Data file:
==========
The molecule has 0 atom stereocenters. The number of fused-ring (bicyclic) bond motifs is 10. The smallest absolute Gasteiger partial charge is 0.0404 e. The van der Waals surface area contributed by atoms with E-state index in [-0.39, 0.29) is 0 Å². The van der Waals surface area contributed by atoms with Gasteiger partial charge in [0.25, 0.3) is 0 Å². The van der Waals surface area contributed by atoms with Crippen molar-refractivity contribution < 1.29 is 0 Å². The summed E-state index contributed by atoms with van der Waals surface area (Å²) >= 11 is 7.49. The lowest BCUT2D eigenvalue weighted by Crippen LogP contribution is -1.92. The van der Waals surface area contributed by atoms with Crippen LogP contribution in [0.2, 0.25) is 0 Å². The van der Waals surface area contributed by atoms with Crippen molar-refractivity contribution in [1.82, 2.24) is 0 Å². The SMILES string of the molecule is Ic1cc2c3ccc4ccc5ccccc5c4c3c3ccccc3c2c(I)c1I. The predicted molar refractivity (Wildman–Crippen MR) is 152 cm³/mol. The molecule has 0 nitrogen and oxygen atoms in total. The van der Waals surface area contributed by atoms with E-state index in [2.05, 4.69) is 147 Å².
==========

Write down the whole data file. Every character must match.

The molecule has 0 atom stereocenters. The number of fused-ring (bicyclic) bond motifs is 10. The smallest absolute Gasteiger partial charge is 0.0404 e. The van der Waals surface area contributed by atoms with E-state index in [-0.39, 0.29) is 0 Å². The van der Waals surface area contributed by atoms with Gasteiger partial charge in [0.25, 0.3) is 0 Å². The van der Waals surface area contributed by atoms with Crippen molar-refractivity contribution < 1.29 is 0 Å². The summed E-state index contributed by atoms with van der Waals surface area (Å²) >= 11 is 7.49. The lowest BCUT2D eigenvalue weighted by Crippen LogP contribution is -1.92. The van der Waals surface area contributed by atoms with Crippen LogP contribution in [0.2, 0.25) is 0 Å². The van der Waals surface area contributed by atoms with Crippen molar-refractivity contribution in [1.82, 2.24) is 0 Å². The SMILES string of the molecule is Ic1cc2c3ccc4ccc5ccccc5c4c3c3ccccc3c2c(I)c1I. The predicted molar refractivity (Wildman–Crippen MR) is 152 cm³/mol. The molecule has 0 nitrogen and oxygen atoms in total. The van der Waals surface area contributed by atoms with E-state index in [2.05, 4.69) is 147 Å².